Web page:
@Mike in Tysons
    I’ve updated the post to include a cross-tab of the survey question by jurisdiction of home station. What do you think?

  5. February 13th, 2015 at 11:35 | #5

    At Rail~Volution 2009 in Boston, Peter Rogoff, head of the Federal Transit Administration, said that transit ridership stayed high when gas prices dropped from $4 a gallon. He thought that a lot of families had jettisoned a car and didn’t run out and buy another one just because gas was cheaper but instead stayed with transit.

  6. February 13th, 2015 at 20:22 | #6

    My recollection from the spike in gas prices in 2008 is that they had a strong effect on ridership on MTA commuters buses. You’d expect the effect to be greater there. Looking at the same correlations for MTA, PRTC, Loudoun Transit would be a useful point of comparison. It might help extrapolate down to the WMATA effects which would be more buried in the noise.

  7. Kevin
    February 27th, 2015 at 12:35 | #7

    I wouldn’t expect gas to be a significant factor as daily gas consumption between the most distant metro rail stop and downtown is negligible compared to a daily $15-20 parking garage fee like you will find in many places downtown.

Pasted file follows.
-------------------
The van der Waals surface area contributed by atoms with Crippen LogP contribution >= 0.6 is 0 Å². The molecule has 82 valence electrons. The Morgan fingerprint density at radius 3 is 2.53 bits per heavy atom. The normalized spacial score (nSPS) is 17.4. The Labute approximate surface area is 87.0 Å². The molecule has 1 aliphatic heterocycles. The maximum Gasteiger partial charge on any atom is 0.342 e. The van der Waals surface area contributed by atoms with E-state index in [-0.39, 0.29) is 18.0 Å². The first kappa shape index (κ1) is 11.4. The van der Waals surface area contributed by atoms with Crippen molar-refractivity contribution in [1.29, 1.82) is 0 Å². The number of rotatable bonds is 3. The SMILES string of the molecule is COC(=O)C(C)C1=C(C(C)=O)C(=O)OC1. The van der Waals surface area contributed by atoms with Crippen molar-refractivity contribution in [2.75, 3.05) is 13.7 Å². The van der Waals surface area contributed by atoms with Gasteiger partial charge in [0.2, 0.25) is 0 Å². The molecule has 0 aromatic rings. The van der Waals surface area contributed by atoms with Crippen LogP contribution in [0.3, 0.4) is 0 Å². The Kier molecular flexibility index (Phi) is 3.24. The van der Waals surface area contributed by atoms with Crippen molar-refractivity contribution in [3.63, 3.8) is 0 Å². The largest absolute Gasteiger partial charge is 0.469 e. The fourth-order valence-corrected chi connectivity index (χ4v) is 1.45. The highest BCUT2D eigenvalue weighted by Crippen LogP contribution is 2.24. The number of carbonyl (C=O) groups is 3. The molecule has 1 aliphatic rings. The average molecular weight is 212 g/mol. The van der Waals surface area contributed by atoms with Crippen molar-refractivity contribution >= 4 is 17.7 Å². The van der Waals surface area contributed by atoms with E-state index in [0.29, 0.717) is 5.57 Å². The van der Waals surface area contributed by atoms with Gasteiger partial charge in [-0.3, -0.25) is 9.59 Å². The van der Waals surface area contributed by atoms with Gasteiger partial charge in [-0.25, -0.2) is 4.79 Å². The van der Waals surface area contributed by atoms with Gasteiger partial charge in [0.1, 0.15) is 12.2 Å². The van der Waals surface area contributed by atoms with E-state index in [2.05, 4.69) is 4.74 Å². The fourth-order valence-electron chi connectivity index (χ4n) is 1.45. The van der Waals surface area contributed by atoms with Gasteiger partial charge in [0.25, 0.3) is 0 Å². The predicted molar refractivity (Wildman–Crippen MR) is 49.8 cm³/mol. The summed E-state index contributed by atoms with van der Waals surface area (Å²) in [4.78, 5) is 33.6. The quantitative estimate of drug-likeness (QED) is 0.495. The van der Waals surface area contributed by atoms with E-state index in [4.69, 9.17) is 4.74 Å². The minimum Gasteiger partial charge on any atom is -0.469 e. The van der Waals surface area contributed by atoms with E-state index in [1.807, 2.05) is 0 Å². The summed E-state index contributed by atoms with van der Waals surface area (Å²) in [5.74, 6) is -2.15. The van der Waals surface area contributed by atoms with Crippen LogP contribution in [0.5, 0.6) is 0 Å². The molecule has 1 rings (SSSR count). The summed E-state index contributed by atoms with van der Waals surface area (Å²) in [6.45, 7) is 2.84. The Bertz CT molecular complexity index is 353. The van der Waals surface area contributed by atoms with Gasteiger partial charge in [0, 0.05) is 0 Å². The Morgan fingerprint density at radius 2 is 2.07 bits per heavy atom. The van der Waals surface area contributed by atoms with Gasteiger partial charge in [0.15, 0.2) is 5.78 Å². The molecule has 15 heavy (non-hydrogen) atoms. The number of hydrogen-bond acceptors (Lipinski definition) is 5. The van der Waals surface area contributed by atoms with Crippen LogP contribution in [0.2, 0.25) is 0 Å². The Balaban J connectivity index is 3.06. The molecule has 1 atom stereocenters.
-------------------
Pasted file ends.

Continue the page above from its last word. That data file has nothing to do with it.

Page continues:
I liked that visualization of ridership posted by Justin in the comments above. While ridership peaks in the summer, it appears August has significantly less ridership than July. From a weather standpoint, July and August are no different. In the school calendar, July and August are similar.

    It would be a big undertaking, but I would like to see the impact on ridership when Congress is in session versus when it is not in session. I always feel the metro is less crowded when Congress is not in session and the 11-year vizualization lends to my theory for the month of August. The impact would surely be hugely exaggerated if the analysis also isolated riders using Capital South and Union Station Metro stations.

Comments are closed.